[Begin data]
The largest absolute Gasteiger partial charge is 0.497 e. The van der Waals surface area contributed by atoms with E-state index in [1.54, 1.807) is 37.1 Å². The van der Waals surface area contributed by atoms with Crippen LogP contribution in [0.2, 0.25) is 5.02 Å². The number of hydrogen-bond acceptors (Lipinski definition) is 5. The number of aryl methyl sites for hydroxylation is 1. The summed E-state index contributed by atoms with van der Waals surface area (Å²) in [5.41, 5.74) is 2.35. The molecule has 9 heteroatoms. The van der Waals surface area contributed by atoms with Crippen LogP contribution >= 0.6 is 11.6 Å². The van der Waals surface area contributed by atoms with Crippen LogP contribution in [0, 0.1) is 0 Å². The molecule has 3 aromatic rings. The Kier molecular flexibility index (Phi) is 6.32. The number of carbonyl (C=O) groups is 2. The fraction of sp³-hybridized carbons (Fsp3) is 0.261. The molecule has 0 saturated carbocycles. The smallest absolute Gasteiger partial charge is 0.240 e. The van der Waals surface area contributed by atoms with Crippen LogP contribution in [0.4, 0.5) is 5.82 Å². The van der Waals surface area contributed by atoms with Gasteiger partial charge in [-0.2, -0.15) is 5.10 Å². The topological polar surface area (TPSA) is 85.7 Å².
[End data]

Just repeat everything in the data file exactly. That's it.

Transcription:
The largest absolute Gasteiger partial charge is 0.497 e. The van der Waals surface area contributed by atoms with E-state index in [1.54, 1.807) is 37.1 Å². The van der Waals surface area contributed by atoms with Crippen LogP contribution in [0.2, 0.25) is 5.02 Å². The number of hydrogen-bond acceptors (Lipinski definition) is 5. The number of aryl methyl sites for hydroxylation is 1. The summed E-state index contributed by atoms with van der Waals surface area (Å²) in [5.41, 5.74) is 2.35. The molecule has 9 heteroatoms. The van der Waals surface area contributed by atoms with Crippen LogP contribution >= 0.6 is 11.6 Å². The van der Waals surface area contributed by atoms with Crippen LogP contribution in [0, 0.1) is 0 Å². The molecule has 3 aromatic rings. The Kier molecular flexibility index (Phi) is 6.32. The number of carbonyl (C=O) groups is 2. The fraction of sp³-hybridized carbons (Fsp3) is 0.261. The molecule has 0 saturated carbocycles. The smallest absolute Gasteiger partial charge is 0.240 e. The van der Waals surface area contributed by atoms with Crippen LogP contribution in [0.4, 0.5) is 5.82 Å². The van der Waals surface area contributed by atoms with Gasteiger partial charge in [-0.2, -0.15) is 5.10 Å². The topological polar surface area (TPSA) is 85.7 Å².